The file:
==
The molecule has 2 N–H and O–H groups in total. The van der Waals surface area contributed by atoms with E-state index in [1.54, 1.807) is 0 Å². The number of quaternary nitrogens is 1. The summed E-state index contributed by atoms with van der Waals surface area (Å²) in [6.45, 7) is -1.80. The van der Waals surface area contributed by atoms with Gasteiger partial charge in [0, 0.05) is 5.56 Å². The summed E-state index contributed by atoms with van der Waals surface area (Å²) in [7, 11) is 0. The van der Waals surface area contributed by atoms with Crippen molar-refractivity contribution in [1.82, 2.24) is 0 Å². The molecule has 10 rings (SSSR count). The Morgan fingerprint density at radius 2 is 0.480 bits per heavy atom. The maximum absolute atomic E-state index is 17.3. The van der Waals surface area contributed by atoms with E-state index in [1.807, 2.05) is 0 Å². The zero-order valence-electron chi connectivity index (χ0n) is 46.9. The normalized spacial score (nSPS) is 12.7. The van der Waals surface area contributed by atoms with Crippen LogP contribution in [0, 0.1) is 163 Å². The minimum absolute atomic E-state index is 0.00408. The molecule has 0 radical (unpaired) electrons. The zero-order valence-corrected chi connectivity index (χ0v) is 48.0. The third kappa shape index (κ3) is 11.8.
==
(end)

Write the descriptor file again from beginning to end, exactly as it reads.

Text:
The molecule has 2 N–H and O–H groups in total. The van der Waals surface area contributed by atoms with E-state index in [1.54, 1.807) is 0 Å². The number of quaternary nitrogens is 1. The summed E-state index contributed by atoms with van der Waals surface area (Å²) in [6.45, 7) is -1.80. The van der Waals surface area contributed by atoms with Gasteiger partial charge in [0, 0.05) is 5.56 Å². The summed E-state index contributed by atoms with van der Waals surface area (Å²) in [7, 11) is 0. The van der Waals surface area contributed by atoms with Crippen molar-refractivity contribution in [1.82, 2.24) is 0 Å². The molecule has 10 rings (SSSR count). The Morgan fingerprint density at radius 2 is 0.480 bits per heavy atom. The maximum absolute atomic E-state index is 17.3. The van der Waals surface area contributed by atoms with E-state index in [1.807, 2.05) is 0 Å². The zero-order valence-electron chi connectivity index (χ0n) is 46.9. The normalized spacial score (nSPS) is 12.7. The van der Waals surface area contributed by atoms with Crippen LogP contribution in [0, 0.1) is 163 Å². The minimum absolute atomic E-state index is 0.00408. The molecule has 0 radical (unpaired) electrons. The zero-order valence-corrected chi connectivity index (χ0v) is 48.0. The third kappa shape index (κ3) is 11.8.